Claire Louise Staunton
Following Vessel’s introduction to their contribution to MARCH’s Publishing As Protocol feature, this essay by Claire Louise Staunton reflects on her involvement with Giant Step, a multi-year program organized by Vessel from 2011 to 2012 that aimed to develop the concept of an “ideal” institution, which entails the necessities of supporting and developing culture and creating critical dialogue. This multidisciplinary process was carried out through a “nomadic” symposium and reading groups which allowed the application of efforts to a variety of local artistic communities and audiences.
Giant Step was a project that investigated the conditions of cultural and artistic production within institutions, as well as the possibilities of critical practice resulting in institutional change. As the director of a small institute, I wanted to rethink how to organize, manage, and curate critically. I wanted Flat Time House (where I was Director/Curator at the time) to be a “critical institution”: one that considered how its engagement with audiences could support or generate social change and one that reflected on its actions with others. Hosting the second reading group in our space was a way of inviting others to reflect on these questions together.
Flat Time House (FTHo) is the former home and studio of British artist John Latham. It has operated as an institute for artistic experimentation through exhibitions, residencies, publications, and pedagogical projects since 2006. Programs often use the extensive archive of Latham’s work, his cosmology, and his life as a starting point for thinking and producing. Latham was also a founding member of the Artist Placement Group (APG), a coalition of artists who believed that artists ought to enter industry and institutions to offer a new way of thinking to non-artists and their organizations. Latham’s work sought to reveal “blind spots” as conceptual spaces for imagination and exploration – whether in industry or in art history. As such, he did not seek to distinguish theory and practice but rather to experiment in the metaphorical spaces between categories and institutions. FTHo therefore felt like an ideal environment in which to discuss institutional critique.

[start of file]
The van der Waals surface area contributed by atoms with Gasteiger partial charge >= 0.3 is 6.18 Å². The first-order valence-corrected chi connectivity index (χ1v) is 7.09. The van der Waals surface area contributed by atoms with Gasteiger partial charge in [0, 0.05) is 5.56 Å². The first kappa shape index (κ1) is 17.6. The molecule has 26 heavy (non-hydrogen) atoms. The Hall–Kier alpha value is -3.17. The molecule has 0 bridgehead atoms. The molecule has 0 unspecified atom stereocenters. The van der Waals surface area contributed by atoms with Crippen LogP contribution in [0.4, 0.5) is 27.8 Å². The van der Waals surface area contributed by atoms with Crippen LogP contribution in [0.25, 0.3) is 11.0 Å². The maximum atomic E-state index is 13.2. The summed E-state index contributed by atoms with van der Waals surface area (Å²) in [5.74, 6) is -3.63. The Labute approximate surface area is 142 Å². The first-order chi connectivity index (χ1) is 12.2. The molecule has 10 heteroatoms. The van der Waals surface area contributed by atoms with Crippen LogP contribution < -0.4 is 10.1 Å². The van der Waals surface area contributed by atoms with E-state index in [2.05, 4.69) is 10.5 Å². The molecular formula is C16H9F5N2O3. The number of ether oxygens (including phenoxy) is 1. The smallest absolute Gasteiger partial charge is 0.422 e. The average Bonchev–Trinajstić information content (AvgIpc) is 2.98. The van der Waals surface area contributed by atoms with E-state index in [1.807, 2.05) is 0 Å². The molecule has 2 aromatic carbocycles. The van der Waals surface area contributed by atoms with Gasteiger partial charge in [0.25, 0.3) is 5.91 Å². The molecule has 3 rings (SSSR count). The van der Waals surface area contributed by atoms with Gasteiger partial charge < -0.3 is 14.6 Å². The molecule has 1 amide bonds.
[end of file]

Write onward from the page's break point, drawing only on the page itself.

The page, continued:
FTHo was established with the support of Latham before his death, but his deep suspicion of institutions and authority meant that it could not look, feel, or act like an art institution – as we have come to recognize it. The very fabric of FTHo rejects established norms, yet the curator/directors who have led it had to find a way to fund it, keep it operational in a neoliberal democracy, and demonstrate its worth. This is a difficult task, theoretically and practically. Giant Step Reading Group II became an opportunity for me to reflect on the complexities of a consciously critical institution and how not to institutionalize critique. Using Hito Steyerl’s article “The Institution of Critique” as a prompt, the group asked: What is the internal relationship between critique and institution?1
Building on the public programming at FTHo, I looked to history to consider contemporary problems. I used the symposium GS1: Enter the Artworld? Marginal Establishments, Cooptation and Resistance, which took place in Bari from June 12 to 14, 2012, to examine the activities of the Artist Placement Group. My presentation reframed APG as a critical practice that rejected the institution of art and insisted on art’s value as a disruptive force in governmental and corporate institutions.
The founders of APG, Barbara Steveni, John Latham (her husband at the time), and artists Barry Flanagan, David Hall, Anna Ridley, and Jeffrey Shaw, would never have used the term “institutional critique.” APG’s aim was to give the artist more relevance and power within society, over the long term. They insisted this was impossible if the artist remained closeted in the studio and if the art that they made was siloed into elitist galleries and staid museums. APG argued that keeping artists and their work away from key events and activities of society diminished their power to make lasting changes. Today, siloing and disengagement arguably remains a problem despite curators claiming to create “public spheres” within the gallery space. I wanted to consider if APG’s approach was relevant to a contemporary discourse of institutional critique.